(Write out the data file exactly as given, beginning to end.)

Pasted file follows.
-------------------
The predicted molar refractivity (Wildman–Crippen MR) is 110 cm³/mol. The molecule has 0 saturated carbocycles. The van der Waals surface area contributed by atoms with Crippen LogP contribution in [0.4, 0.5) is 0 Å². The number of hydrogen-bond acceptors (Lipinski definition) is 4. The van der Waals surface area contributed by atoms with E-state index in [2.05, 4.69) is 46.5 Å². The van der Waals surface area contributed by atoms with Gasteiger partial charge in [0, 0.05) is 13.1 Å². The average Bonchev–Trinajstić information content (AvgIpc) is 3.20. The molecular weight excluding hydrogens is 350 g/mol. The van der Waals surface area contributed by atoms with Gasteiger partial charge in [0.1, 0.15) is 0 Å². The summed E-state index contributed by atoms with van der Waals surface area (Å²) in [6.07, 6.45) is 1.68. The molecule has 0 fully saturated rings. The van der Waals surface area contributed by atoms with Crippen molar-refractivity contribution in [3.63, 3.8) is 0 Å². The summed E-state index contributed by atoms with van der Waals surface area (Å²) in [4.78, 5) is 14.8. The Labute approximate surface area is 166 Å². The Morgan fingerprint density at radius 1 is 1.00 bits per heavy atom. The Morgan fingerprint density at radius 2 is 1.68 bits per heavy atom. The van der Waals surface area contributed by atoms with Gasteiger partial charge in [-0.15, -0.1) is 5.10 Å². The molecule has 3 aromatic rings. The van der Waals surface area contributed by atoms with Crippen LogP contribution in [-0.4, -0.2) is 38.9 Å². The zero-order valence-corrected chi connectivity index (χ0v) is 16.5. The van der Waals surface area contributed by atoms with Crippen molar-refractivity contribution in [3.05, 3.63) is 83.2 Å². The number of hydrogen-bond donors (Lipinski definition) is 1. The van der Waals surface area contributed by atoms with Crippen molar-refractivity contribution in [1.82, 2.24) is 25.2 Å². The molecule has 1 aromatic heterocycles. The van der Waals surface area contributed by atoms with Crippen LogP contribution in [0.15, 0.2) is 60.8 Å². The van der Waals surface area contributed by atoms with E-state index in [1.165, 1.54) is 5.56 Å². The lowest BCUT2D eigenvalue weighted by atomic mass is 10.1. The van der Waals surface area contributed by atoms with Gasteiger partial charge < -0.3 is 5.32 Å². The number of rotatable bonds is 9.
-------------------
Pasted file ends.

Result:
The predicted molar refractivity (Wildman–Crippen MR) is 110 cm³/mol. The molecule has 0 saturated carbocycles. The van der Waals surface area contributed by atoms with Crippen LogP contribution in [0.4, 0.5) is 0 Å². The number of hydrogen-bond acceptors (Lipinski definition) is 4. The van der Waals surface area contributed by atoms with E-state index in [2.05, 4.69) is 46.5 Å². The van der Waals surface area contributed by atoms with Gasteiger partial charge in [0, 0.05) is 13.1 Å². The average Bonchev–Trinajstić information content (AvgIpc) is 3.20. The molecular weight excluding hydrogens is 350 g/mol. The van der Waals surface area contributed by atoms with Gasteiger partial charge in [0.1, 0.15) is 0 Å². The summed E-state index contributed by atoms with van der Waals surface area (Å²) in [6.07, 6.45) is 1.68. The molecule has 0 fully saturated rings. The van der Waals surface area contributed by atoms with Crippen molar-refractivity contribution in [3.63, 3.8) is 0 Å². The summed E-state index contributed by atoms with van der Waals surface area (Å²) in [4.78, 5) is 14.8. The Labute approximate surface area is 166 Å². The Morgan fingerprint density at radius 1 is 1.00 bits per heavy atom. The Morgan fingerprint density at radius 2 is 1.68 bits per heavy atom. The van der Waals surface area contributed by atoms with Gasteiger partial charge in [-0.15, -0.1) is 5.10 Å². The molecule has 3 aromatic rings. The van der Waals surface area contributed by atoms with Crippen LogP contribution in [-0.4, -0.2) is 38.9 Å². The zero-order valence-corrected chi connectivity index (χ0v) is 16.5. The van der Waals surface area contributed by atoms with Crippen molar-refractivity contribution in [3.05, 3.63) is 83.2 Å². The number of hydrogen-bond donors (Lipinski definition) is 1. The van der Waals surface area contributed by atoms with Crippen molar-refractivity contribution in [1.82, 2.24) is 25.2 Å². The molecule has 1 aromatic heterocycles. The van der Waals surface area contributed by atoms with Crippen LogP contribution in [0.15, 0.2) is 60.8 Å². The van der Waals surface area contributed by atoms with E-state index in [1.165, 1.54) is 5.56 Å². The lowest BCUT2D eigenvalue weighted by atomic mass is 10.1. The van der Waals surface area contributed by atoms with Gasteiger partial charge < -0.3 is 5.32 Å². The number of rotatable bonds is 9.